LEGO Juniors are great, and there are many of these sets dotted throughout the different LEGO ranges. They're designed especially for younger children to build some more interesting models independently by including large 'quick start' pieces such as a car chassis. This gives a solid base to start with, and children can see their model coming together immediately, so they don't become disinterested and wander off. There aren't many very small pieces, and no tiny flat bits attached to another tiny bit. I've written more about LEGO Juniors here...


At this point the LEGO is mainly about small world play. There are superheroes, knights and spaceships, and regular people who your child might see in their everyday lives - families, police, bin collectors. Children focus their play on storytelling, both imaginatively and repeating everyday events.

Age 5+/6+
With the pincer grip problem solved, children are refining their fine motor skills. These are the skills they need to write, open packets of biscuits and take the batteries out of your remote control.

As children progress through the next few years they become more accurate, they can count by sight rather than actually counting, they have more control of hands and fingers and can manage some trickier builds.


They can cope with the small flat plates which are almost impossible for a 3 year old to place, and can comfortably hold single studs.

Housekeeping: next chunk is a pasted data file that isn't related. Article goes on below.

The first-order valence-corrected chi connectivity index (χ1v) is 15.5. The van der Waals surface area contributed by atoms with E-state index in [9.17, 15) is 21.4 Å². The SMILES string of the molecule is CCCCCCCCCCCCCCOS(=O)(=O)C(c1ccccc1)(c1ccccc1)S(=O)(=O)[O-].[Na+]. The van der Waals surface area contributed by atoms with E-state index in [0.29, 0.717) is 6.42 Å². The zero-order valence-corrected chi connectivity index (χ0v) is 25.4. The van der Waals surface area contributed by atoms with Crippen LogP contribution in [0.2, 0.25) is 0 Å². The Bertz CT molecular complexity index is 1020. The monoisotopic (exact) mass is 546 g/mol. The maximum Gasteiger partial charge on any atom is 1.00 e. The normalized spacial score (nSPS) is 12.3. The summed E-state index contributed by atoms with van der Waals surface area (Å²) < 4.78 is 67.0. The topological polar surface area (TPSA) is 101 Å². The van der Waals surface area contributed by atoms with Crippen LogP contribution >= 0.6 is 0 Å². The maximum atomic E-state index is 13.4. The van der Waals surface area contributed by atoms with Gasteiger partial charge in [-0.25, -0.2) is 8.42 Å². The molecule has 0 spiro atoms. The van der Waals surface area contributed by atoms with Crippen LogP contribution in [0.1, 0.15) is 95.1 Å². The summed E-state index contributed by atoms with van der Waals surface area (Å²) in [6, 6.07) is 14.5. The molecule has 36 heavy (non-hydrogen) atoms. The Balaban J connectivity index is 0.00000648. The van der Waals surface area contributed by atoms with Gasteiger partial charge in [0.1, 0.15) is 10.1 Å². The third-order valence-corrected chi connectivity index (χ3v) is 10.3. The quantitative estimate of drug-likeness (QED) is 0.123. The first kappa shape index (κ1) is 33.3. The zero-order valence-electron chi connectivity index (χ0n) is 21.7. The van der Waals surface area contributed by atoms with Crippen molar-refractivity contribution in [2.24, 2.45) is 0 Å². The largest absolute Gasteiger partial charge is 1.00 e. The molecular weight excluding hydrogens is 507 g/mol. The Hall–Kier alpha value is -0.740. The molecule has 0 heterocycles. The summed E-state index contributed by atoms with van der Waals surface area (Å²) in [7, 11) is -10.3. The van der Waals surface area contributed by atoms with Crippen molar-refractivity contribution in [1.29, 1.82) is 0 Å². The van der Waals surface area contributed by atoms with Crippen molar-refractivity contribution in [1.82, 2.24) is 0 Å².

Play will continue with more storytelling and less re-enactment - fighting space battles with laser blasters before taking the dog to the vets with Batman. At this age children are more likely to add to what they are given and experiment, so if you buy a themed set, a few extra bricks means the Star Wars Speeder has an extra laser cannon and space in the back for 2 passengers, or even better - another craft to speed along with.

Age 8+/10+/12+
At this point strength is much better and children can easily manage the ball and socket joints. They can line up Technic pieces and have more patience, so they're happier with big builds that aren't obvious until bag 2 just what you are building.


Your child will begin to be more interested in physical appearance, details, and expects a level of accuracy. This eventually replaces playability in importance.

Age 14+
This is grown up LEGO. A part which would be made from 3 elements for age 5+ might be made from 20 instead to give function, movement, more intricate patterns or details. These sets may include tiny parts which require a lot of fingertip strength to remove and incredible accuracy to place, and they may include very fragile builds which only gain their strength when almost complete. This is "I need another hand" LEGO, and builds can look like random lumps until you get to bag 5 or more.

Base of temple of Airjitzu
Base of Ninjago Temple Of Airjitzu